In brief, on August 8th and 9th, two important meetings were held that are likely to be the initial steps that would alter the current geopolitical configuration in the Eurasian region. Surely, it is too early to predict the future outcomes. Yet, for now, it is sufficed to say that the very first steps towards a new context have been taken. 

Certainly, these recent developments in the region should be subjected to in-depth analysis for further practical and sustainable steps to be taken. Yet, it can be said that these developments harbor a positive potential given the long-lasting impasses in the region, for which external actors, such  as the US, the EU and some European  countries, first and foremost France and Germany, share responsibility because of their egocentric, unreceptive and biased stands. In the recent years, it has become more obvious that the biased and hypocritical approach of the external actors has contributed to the endurance of the controversies in the region more than positively contributing to their solutions. For now, we can view the newly emerging context as an opportunity, the actual results of which are yet to be seen.

As it was pointed out above, there have been talks between Turkey and Russia, and Azerbaijan, Iran and Russia. It is worth thinking of evolving these bilateral and trilateral initiatives into a quadripartite format. However, the South Caucasus is not composed of these four countries; Armenia and Georgia are also the regional countries, and furthermore these two countries are the parties to territorial conflicts in the region, namely Karabakh, South Ossetia and Abkhazia conflicts. Should a quadripartite format come into a successful existence, it could lead the way to full cooperation in the region. Therefore, in order to progress on a promising path, in addition to Turkey, Azerbaijan, Iran and Russia, Georgia and Armenia, should also be included in the dialogue among the countries of the region to foster an all encompassing regional dialogue with the potential of solving the existing conflicts and moving forward. Dialogue and the intended cooperation among the countries of the region should be promoted on the ground of workable principles.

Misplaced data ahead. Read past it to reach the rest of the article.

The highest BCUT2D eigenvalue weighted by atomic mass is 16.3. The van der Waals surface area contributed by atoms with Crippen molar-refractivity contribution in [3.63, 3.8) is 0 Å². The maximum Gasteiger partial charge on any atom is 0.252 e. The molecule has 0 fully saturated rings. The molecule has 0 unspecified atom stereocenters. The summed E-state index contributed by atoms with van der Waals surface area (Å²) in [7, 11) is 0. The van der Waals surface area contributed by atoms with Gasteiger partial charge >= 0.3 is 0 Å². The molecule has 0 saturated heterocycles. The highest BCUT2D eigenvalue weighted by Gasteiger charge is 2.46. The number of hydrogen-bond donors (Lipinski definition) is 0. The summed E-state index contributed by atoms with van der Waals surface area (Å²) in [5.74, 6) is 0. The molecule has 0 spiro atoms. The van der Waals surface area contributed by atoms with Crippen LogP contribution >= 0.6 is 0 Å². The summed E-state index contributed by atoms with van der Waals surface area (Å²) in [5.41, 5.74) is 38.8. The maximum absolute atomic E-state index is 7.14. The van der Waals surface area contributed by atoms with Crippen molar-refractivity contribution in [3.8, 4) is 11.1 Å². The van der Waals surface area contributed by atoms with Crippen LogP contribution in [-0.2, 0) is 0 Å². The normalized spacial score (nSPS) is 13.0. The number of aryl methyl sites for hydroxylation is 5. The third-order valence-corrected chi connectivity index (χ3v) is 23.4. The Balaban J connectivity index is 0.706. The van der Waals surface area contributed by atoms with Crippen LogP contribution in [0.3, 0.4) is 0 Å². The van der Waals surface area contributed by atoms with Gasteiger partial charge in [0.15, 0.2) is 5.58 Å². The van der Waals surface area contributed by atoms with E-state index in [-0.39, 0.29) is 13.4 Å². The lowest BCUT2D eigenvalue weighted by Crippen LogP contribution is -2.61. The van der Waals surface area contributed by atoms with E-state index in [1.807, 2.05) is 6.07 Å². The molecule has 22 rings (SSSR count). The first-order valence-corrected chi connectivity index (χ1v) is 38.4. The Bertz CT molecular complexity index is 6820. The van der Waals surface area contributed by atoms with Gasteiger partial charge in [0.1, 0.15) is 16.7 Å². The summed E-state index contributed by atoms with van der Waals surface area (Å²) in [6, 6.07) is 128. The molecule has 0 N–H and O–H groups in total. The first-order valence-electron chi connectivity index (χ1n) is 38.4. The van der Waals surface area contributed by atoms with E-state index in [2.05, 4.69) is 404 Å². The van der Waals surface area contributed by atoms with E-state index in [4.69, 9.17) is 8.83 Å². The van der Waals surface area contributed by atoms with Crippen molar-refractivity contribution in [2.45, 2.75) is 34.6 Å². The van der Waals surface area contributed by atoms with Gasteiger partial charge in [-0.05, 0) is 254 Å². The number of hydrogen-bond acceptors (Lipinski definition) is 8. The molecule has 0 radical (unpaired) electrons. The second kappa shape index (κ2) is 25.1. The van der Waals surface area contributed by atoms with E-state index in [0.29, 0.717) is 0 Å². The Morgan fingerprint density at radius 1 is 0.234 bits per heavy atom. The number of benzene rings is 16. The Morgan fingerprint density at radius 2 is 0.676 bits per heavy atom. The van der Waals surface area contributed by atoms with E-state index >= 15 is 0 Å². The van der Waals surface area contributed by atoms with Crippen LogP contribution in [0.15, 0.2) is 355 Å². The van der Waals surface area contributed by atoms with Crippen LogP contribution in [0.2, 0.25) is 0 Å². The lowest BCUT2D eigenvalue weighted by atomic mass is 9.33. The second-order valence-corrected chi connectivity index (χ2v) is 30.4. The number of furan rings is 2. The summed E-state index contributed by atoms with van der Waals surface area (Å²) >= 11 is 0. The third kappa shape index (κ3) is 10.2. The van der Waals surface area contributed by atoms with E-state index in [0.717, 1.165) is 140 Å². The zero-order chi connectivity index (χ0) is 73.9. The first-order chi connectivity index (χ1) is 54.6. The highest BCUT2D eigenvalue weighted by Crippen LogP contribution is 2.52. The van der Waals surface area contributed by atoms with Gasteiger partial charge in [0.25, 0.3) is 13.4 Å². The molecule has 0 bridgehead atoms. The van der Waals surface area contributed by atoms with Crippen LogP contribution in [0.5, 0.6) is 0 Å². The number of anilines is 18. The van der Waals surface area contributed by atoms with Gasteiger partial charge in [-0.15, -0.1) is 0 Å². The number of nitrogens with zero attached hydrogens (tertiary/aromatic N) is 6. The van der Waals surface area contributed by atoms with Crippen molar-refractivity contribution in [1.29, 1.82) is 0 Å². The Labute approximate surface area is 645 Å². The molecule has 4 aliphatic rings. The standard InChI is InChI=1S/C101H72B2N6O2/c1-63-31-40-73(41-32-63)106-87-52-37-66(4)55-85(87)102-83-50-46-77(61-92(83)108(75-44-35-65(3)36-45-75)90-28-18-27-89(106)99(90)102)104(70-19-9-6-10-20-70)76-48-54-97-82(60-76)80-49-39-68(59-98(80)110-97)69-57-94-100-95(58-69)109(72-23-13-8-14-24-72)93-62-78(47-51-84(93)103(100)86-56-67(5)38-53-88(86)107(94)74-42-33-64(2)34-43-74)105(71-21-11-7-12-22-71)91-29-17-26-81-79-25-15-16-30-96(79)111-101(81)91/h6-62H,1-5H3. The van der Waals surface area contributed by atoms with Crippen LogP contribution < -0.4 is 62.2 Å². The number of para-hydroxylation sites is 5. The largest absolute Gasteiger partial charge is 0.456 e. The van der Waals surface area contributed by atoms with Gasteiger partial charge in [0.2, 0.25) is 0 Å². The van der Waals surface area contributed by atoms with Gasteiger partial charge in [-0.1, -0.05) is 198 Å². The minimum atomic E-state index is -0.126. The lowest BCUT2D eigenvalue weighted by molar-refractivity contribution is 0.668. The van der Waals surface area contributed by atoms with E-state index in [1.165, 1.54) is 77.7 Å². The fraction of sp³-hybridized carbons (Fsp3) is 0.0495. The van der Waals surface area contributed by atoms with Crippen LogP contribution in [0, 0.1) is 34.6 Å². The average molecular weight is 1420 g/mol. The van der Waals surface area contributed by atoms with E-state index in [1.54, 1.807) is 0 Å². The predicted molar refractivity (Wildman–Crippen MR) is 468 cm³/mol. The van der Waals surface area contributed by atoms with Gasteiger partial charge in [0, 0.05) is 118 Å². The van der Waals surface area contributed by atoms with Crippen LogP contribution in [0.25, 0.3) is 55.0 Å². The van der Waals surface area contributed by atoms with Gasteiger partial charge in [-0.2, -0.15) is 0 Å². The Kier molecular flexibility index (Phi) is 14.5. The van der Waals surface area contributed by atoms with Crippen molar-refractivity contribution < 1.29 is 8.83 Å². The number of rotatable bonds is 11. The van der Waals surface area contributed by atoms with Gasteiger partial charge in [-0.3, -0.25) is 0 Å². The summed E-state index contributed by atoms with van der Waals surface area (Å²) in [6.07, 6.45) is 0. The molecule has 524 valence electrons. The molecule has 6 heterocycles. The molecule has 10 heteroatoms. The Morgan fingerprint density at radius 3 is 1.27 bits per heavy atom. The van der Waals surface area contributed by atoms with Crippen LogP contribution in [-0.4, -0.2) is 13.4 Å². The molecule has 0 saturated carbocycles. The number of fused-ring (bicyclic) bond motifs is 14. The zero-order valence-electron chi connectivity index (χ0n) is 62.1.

Then the task is the rational search for workable principles. Despite some of its shortcomings, the best available source of these principles is the international law. Therefore, “workable principles” should be found in the basics of the international order and law. Accordingly, the first and foremost principle should be non-violation of national sovereignty, and as one of its aspects, non-violation of territorial integrity. This principle should be taken as the base of the growing dialogue and cooperation. Mutual respect among the regional countries and reliance on international law could bring about opportunities for regional peace and prosperity. It is worth to give it a try, given the detrimental impasse that has been going for too long.